• Greetings: Use formal or semi-formal greetings. You can still use “Dear ~,” but instead of including the recipient’s first name, use their title (Mr., Mrs., Ms., Dr., Prof. etc.) and last name.
  • Closings: Depending on the purpose, you can probably use a semi-formal goodbye, such as “Thanks,” “Hope to hear from you soon” or “Thanks in advance.” If it’s someone you have talked to before in person, you can maybe use something less formal, like “Have a great weekend.”
  • Clarity: If you’re requesting a specific day, that day/date and time should be very clear. Try to give multiple options. That way, if your top choice doesn’t work, your recipient has other dates/times to choose from.

Example of a semi-formal email:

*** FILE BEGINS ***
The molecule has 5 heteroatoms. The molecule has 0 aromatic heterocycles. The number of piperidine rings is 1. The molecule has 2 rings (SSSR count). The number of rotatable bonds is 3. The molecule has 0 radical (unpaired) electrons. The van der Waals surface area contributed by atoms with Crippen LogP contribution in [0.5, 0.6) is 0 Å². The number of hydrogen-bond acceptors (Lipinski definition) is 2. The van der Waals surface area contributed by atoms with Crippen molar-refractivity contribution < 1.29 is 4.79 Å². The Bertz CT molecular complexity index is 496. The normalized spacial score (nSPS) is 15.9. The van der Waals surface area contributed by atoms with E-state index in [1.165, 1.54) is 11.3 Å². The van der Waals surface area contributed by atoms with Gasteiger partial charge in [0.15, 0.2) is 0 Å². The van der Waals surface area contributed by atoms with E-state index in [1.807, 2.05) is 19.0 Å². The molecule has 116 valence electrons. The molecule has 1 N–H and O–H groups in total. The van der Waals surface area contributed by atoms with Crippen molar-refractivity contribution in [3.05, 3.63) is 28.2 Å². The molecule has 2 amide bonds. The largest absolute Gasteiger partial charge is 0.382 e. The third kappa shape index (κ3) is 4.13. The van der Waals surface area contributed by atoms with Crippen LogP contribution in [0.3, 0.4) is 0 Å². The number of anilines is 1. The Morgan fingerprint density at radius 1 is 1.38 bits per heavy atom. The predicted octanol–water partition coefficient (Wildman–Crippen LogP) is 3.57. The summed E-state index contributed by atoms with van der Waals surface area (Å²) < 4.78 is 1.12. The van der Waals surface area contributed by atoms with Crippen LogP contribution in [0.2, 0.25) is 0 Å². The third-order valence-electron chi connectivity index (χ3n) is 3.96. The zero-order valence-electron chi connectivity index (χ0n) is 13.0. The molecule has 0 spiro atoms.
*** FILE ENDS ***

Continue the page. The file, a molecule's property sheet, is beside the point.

Dear Professor Smith,

I really enjoyed your Introduction to Writing Course, and I was interested in continuing by taking the Advanced Writing Course next semester. I’d like to meet with you to ask a few questions about the course, and also to get more information about the scholarship for international students.

Would it be possible to meet with you at your office sometime next week? I’m available during your regular office hours on Monday and Wednesday (2-5 p.m.), but if you’re busy on those days, I could also meet any time on Tuesday or on Friday afternoon. Please let me know what day and time would work best for you.

Thanks very much for your time and help!

John Johnson

3. A formal email: Writing about a problem with a product

I have to write emails like this pretty often, unfortunately. I say “unfortunately” because it’s frustrating to have a problem with a product. Dealing with a company’s customer service representatives can be difficult at times. But a clear, polite email should help you resolve your problems faster.